Technology will allow seeing snail mail from far away.
The U.S. Postal Service has been busy pursuing innovative ideas and new technology to trim its growing debt, streamline unneeded services and stay relevant to today’s consumers.
Among them: a year-long pilot project in Washington, D.C. taps into the latest technology to allow consumers to find out what’s in their mailbox when they are traveling or just not home; plans to integrate direct mail with mobile technology via mobile devices for business customers; and implement new bar code technology as a mail tracking tool for large retailers.
The ideas could help cut the Postal Service’s $12 billion debt and compete with myriad modern communication vehicles.
“You’ll be able to see what’s in your mailbox,” said James Cochrane, a USPS executive in charge of innovations in technologies and tracking systems. “We’re investing in the future. We have some real challenges.”
The technology allows USPS to send an email or text message telling a consumer what’s at home in their mailbox, including the address of the sender but not what’s in the envelope. Additional pilots are planned in the coming year, said Cochrane, Vice President of Product Information.
It is one of many initiatives designed to bring the Postal Service into the 21st century as it is competing for business amid many social media and mobile technology tools.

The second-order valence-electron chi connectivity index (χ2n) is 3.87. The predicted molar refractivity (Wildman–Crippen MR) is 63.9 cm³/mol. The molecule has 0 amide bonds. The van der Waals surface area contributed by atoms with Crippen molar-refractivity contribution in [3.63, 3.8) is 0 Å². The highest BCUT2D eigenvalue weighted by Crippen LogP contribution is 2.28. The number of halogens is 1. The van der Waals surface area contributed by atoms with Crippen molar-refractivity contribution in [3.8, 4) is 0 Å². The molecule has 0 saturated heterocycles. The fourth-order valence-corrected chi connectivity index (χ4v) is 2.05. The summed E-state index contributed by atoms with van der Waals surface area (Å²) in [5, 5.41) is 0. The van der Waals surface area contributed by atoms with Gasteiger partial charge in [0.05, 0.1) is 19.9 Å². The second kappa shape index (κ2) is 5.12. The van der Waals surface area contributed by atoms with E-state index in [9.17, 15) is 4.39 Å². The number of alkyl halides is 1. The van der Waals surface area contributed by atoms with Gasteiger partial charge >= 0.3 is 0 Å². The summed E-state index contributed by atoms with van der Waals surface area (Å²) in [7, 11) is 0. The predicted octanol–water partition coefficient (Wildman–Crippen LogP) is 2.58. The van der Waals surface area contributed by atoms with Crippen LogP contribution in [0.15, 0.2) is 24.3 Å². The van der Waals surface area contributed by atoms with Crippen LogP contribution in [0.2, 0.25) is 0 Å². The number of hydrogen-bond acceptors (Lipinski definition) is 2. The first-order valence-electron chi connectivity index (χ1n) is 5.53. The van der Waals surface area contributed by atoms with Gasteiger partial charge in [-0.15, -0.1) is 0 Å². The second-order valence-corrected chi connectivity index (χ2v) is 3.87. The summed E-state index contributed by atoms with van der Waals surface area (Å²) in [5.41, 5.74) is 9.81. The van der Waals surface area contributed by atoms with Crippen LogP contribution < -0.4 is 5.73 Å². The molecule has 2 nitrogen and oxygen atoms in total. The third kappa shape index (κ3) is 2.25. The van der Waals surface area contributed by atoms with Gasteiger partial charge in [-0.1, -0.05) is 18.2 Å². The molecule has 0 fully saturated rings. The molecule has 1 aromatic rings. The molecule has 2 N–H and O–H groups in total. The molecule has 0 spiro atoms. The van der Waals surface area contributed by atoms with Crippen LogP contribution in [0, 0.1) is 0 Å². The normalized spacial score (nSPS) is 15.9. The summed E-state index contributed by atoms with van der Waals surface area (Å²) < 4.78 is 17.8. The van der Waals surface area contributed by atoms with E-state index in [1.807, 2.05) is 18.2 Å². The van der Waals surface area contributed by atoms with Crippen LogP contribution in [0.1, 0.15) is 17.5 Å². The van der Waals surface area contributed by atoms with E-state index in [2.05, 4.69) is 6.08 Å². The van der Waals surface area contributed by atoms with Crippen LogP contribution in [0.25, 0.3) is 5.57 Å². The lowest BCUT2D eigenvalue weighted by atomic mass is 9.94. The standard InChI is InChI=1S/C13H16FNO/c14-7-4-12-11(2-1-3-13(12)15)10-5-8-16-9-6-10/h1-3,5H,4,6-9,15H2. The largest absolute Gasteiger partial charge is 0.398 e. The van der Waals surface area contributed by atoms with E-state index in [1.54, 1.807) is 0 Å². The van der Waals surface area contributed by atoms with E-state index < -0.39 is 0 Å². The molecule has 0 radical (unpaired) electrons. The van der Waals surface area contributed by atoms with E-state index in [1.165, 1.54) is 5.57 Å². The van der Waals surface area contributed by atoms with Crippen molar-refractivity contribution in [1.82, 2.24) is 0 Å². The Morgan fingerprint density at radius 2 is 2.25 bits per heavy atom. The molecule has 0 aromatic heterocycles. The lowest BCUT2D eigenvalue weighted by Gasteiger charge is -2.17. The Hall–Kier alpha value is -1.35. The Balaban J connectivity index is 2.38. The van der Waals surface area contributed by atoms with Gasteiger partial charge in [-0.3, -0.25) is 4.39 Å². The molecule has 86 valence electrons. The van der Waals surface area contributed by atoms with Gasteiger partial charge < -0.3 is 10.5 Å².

USPS is also testing a mobile device for business customers, offering a 2 percent discount on standard and first class mail that includes a two-dimensional bar code that can be scanned by a mobile device.
“Mobile technologies continue to be one of the fastest-growing marketing sectors,” said Gary Reblin, vice president of Domestic Products. “The integration of direct mail with mobile technologies will not only improve the long-term value of direct mail but also increase returns for merchants.”
In addition, USPS has developed the Intelligent Mail Bar Code (IMb) and Intelligent Mail Package Bar Code that provide more information about an individual item and its route to the Postal Service than the POSTNET code that has been used for 30 years in routing and tracking the mail. IMb — for which an app for iPhones is available — is already in use by 80% of direct mail from big businesses such as retailers like LL Bean and magazines like Time. It will become mandatory on Jan. 1, 2014.
“Commercially, it becomes a valuable tool,” Cochrane said. “Businesses will be able to see when mail is being delivered and be able to send a text message that your catalog has arrived.”
Large retailers will be able to use the new bar code as a tool to understand when mail arrives in a market and when they have to staff up their call centers to receive calls from consumers, for example.
There’s a discount for big companies, too – 3/10 of one penny off on first class mail for businesses that fully uses IM. It doesn’t sound like much but it adds up to thousands of dollars if you are sending out a bulk mail, Cochrane said.
Big mailers will be able to put on the coding in their mailrooms. USPS affix the coding on individual letters mailed by consumers. Consumers will not be able to track their mail right now, but USPS is testing a bar code that individuals would be able to use to track their mail, Cochrane said.